In the ever-evolving landscape of modern work, embracing flexibility is not just a trend but a strategic imperative for organisations seeking to thrive. As employers navigate the nuances of flexible and hybrid work arrangements, understanding and addressing key considerations become paramount. Today’s employers need to understand the disadvantages of remote working and ensure they have support mechanisms in place to maximise the benefits of flexible and hybrid arrangements for all.
In this article, I pinpoint crucial factors that organisations should carefully consider before devising support structures.
Eroding the work-life balance
Separating your home and work life can be tricky when your laptop is a permanent fixture on the kitchen table. Blurring the boundary between personal and professional time can lead to exhaustion as staff feel they never switch off. Answering emails or finishing projects outside of normal working hours can inevitably lead to tensions in personal relationships, as well as causing burnout, mental health problems and lower morale.
Loneliness and isolation
One of the main disadvantages of remote working is that employees will experience less human interaction. From a morning greeting to a quick chat by the coffee machine, these personal connections build relationships and teamwork in an office environment. Arranging convenient times to communicate online will limit the level of contact between staff, leading to less problem-sharing and solving. In the long term, employees can easily feel isolated, especially those who live alone.
Drop in productivity
There is a greater risk of distractions when working from home. Dealing with noisy neighbours, delivery people, pets, children and housework can all eat into your working routine. Without the presence of a colleague or manager, staff can slip into bad habits like watching the television or nipping out during the day. Distractions can lead to urgent requests going unanswered, causing costly delays to important tasks.
One of the least recognised disadvantages of remote working is the potential for certain costs to rise. While employees will save money on commuting, businesses still need to maintain a physical office for the days staff are in the office. Depending on your terms and conditions, staff might claim for utility, heating or broadband bills, as well as new technology for the home office. Travel costs can also rise if people need to stay overnight to visit sites and clients or attend events.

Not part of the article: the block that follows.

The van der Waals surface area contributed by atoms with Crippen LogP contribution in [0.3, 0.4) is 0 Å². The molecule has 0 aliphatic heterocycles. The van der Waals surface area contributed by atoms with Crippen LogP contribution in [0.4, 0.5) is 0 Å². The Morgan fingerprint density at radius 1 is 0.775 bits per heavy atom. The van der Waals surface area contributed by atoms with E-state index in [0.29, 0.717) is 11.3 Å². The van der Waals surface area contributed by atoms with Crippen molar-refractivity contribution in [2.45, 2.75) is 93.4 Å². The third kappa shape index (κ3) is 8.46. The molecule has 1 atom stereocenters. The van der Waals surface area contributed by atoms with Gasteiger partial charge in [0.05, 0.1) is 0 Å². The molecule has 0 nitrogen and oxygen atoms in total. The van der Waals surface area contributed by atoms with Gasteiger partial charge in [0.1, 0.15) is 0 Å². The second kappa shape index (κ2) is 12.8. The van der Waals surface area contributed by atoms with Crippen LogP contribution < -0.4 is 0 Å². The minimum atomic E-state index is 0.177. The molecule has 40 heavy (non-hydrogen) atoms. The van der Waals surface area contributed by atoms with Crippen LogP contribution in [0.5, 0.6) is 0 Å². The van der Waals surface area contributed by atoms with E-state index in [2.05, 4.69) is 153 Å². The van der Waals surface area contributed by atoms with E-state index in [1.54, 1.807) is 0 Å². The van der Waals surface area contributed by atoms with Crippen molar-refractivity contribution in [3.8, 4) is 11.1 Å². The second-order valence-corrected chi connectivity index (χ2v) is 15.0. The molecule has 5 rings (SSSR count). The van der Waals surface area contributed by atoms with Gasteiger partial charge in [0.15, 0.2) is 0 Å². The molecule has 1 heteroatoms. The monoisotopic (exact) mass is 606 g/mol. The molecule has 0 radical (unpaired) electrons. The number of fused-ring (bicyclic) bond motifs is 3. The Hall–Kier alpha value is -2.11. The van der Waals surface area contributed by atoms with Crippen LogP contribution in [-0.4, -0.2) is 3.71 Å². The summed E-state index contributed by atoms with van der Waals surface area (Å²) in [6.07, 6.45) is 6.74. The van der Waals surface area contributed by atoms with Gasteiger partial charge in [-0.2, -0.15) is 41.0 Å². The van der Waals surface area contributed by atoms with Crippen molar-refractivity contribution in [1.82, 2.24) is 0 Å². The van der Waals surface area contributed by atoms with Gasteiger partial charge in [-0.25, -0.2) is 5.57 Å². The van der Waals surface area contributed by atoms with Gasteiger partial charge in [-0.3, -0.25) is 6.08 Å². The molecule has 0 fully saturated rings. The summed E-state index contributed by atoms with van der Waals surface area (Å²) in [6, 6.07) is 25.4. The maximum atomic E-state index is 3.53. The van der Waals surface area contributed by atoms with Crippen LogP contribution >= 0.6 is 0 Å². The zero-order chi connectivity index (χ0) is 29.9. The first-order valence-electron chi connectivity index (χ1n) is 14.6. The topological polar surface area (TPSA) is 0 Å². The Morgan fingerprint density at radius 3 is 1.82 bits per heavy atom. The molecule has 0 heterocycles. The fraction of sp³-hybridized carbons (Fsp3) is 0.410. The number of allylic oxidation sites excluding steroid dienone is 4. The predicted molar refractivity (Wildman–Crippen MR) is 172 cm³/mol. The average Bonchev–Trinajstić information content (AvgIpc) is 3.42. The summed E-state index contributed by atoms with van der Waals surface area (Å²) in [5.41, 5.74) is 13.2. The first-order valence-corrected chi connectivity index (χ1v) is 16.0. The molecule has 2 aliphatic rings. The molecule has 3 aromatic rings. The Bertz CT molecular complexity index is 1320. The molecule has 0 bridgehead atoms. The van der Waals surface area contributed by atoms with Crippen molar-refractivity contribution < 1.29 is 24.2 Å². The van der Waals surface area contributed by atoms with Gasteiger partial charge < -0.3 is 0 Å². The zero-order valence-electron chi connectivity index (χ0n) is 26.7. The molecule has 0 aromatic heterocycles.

How secure are your people’s networks and devices? Accessing your systems from a home broadband connection or local café can lead to potential cybersecurity breaches. Leaving devices in trains and taxis is another way that criminals can open a back door into your network. Extra training and equipping staff with company laptops and phones might be necessary to avoid costly ransomware attacks.
Hidden health effect
The many disadvantages of remote working can contribute to poor health outcomes for employees. While some may thrive with the freedom offered by flexible arrangements, others may lose confidence and make poor life choices. For example, the lack of physical activity is an obvious consequence of not commuting daily to the office. Becoming more sedentary can seriously affect someone’s long-term health and wellbeing. Physical injuries can also occur due to poor posture when working at home, as few people possess quality office chairs and desks.
Need help with remote working?
Businesses can avoid the disadvantages of remote working by reviewing their current practices, and adopting easy-to-follow HR policies and procedures that benefit both the business and your people. If you would like to know more, contact Leonie Goodman Consulting today.